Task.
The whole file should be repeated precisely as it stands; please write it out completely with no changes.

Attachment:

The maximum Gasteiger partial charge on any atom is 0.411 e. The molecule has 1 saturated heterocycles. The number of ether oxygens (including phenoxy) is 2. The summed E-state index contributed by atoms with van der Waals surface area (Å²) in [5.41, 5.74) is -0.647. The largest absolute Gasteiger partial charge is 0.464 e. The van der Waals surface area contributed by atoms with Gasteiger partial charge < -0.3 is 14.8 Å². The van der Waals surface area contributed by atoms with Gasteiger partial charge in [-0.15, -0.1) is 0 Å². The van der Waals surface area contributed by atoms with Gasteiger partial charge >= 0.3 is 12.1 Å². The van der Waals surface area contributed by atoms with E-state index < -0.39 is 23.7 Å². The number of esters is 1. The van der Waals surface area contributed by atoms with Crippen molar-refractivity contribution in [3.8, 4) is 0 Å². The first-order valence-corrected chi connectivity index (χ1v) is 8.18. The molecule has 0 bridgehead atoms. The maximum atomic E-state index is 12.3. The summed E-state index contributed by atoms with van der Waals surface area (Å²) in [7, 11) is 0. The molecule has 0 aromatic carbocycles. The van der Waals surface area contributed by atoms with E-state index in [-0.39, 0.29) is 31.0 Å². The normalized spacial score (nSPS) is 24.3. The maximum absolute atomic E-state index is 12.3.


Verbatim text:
The maximum Gasteiger partial charge on any atom is 0.411 e. The molecule has 1 saturated heterocycles. The number of ether oxygens (including phenoxy) is 2. The summed E-state index contributed by atoms with van der Waals surface area (Å²) in [5.41, 5.74) is -0.647. The largest absolute Gasteiger partial charge is 0.464 e. The van der Waals surface area contributed by atoms with Gasteiger partial charge < -0.3 is 14.8 Å². The van der Waals surface area contributed by atoms with Gasteiger partial charge in [-0.15, -0.1) is 0 Å². The van der Waals surface area contributed by atoms with Gasteiger partial charge >= 0.3 is 12.1 Å². The van der Waals surface area contributed by atoms with E-state index < -0.39 is 23.7 Å². The number of esters is 1. The van der Waals surface area contributed by atoms with Crippen molar-refractivity contribution in [3.8, 4) is 0 Å². The first-order valence-corrected chi connectivity index (χ1v) is 8.18. The molecule has 0 bridgehead atoms. The maximum atomic E-state index is 12.3. The summed E-state index contributed by atoms with van der Waals surface area (Å²) in [7, 11) is 0. The molecule has 0 aromatic carbocycles. The van der Waals surface area contributed by atoms with E-state index in [-0.39, 0.29) is 31.0 Å². The normalized spacial score (nSPS) is 24.3. The maximum absolute atomic E-state index is 12.3.